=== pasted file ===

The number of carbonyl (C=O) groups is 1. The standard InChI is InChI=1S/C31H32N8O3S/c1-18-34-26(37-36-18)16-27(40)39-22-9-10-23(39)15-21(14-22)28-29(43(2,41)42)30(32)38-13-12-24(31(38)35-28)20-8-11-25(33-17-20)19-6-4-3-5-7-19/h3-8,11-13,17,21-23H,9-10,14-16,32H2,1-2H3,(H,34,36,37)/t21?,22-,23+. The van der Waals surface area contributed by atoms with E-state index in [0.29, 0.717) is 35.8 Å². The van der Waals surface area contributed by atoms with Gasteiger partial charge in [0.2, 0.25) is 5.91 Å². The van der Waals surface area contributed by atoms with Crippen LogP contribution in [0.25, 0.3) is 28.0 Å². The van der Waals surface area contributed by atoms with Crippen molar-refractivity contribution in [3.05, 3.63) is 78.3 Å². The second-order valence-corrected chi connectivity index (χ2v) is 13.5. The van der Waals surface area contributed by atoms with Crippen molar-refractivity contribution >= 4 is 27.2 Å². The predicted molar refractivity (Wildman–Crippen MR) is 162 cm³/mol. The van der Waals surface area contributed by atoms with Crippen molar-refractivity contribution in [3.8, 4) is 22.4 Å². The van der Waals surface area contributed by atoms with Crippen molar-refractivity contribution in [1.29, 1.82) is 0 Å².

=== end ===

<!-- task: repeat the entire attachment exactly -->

The number of carbonyl (C=O) groups is 1. The standard InChI is InChI=1S/C31H32N8O3S/c1-18-34-26(37-36-18)16-27(40)39-22-9-10-23(39)15-21(14-22)28-29(43(2,41)42)30(32)38-13-12-24(31(38)35-28)20-8-11-25(33-17-20)19-6-4-3-5-7-19/h3-8,11-13,17,21-23H,9-10,14-16,32H2,1-2H3,(H,34,36,37)/t21?,22-,23+. The van der Waals surface area contributed by atoms with E-state index in [0.29, 0.717) is 35.8 Å². The van der Waals surface area contributed by atoms with Gasteiger partial charge in [0.2, 0.25) is 5.91 Å². The van der Waals surface area contributed by atoms with Crippen LogP contribution in [0.25, 0.3) is 28.0 Å². The van der Waals surface area contributed by atoms with Crippen molar-refractivity contribution in [3.05, 3.63) is 78.3 Å². The second-order valence-corrected chi connectivity index (χ2v) is 13.5. The van der Waals surface area contributed by atoms with Crippen molar-refractivity contribution >= 4 is 27.2 Å². The predicted molar refractivity (Wildman–Crippen MR) is 162 cm³/mol. The van der Waals surface area contributed by atoms with Crippen molar-refractivity contribution in [3.8, 4) is 22.4 Å². The van der Waals surface area contributed by atoms with Crippen molar-refractivity contribution in [1.29, 1.82) is 0 Å².